I used to work as a teacher, once upon a time. It was in a school for kids who had behavioural issues. I remember one of the kids, a bright and rebellious spark of a teenaged boy, used to go home on the weekends to a place the staff called ‘respite’.

I always wondered why they called it that.

Anyway, after more than 15 days of consecutive, non-stop work, I’ve found a day off at home for respite with my wife and daughter. I totally get it now. Respite is a place, a state of mind, a time, even a zone. It’s where you go after being weathered by the storms of daily life. It’s a hot chocolate, a book and then the sound of my little girl breaking her mums phone.

On these few days off I’m going to relax, get back in touch with my spiritual self, listen to good music, eat good food, sit in the company of my best people and ask you all to try and do the same. R’n’r is most definitely NOT underrated.

It makes me think though, there are so many people out there right now who can’t look forward to the same soul healing warmth that we find at home. What if the place you had to go home to was a chill and lonely place? Worse still what if you had no home and after facing a blisteringly cold day in the street, had to face the prospect of finding an alley or bridge to sleep under?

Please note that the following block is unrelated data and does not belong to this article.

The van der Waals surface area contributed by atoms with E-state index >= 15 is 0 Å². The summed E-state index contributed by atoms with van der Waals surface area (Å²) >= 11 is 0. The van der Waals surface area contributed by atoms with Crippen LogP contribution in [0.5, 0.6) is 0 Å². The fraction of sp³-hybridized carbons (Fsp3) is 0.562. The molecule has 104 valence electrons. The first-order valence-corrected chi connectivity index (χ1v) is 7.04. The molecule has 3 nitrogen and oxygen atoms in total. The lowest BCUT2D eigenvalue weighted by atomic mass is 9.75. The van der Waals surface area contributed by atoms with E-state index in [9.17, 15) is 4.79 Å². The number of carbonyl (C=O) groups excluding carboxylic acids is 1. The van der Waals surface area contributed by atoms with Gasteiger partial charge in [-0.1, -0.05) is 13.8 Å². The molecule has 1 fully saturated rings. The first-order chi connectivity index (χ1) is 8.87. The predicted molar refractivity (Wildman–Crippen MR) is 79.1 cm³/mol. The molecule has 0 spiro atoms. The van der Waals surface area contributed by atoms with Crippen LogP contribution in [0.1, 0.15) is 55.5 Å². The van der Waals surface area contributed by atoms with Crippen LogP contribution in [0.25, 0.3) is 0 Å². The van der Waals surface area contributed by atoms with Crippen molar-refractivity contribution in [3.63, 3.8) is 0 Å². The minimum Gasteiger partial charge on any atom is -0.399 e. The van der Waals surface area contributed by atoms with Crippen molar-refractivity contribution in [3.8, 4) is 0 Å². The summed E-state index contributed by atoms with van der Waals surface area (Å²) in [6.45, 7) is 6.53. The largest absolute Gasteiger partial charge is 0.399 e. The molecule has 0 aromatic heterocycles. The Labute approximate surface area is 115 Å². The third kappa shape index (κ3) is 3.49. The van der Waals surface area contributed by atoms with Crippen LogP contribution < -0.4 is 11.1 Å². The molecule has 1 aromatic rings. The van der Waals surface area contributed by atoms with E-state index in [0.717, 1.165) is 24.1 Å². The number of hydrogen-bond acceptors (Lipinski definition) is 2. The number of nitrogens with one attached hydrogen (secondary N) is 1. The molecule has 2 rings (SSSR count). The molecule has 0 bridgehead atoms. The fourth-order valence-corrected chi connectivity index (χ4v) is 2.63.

Having just come off a shoot for work I’ll just drop a mention about the Warm Hearts Winter Campaign which is coming up. Every year Muslim Aid, the NGO I work for, reaches out to people struggling with the cold in the UK. This is usually people who are sleeping rough on the street, or the elderly who are struggling with energy bills and need extra care to protect them against the cold.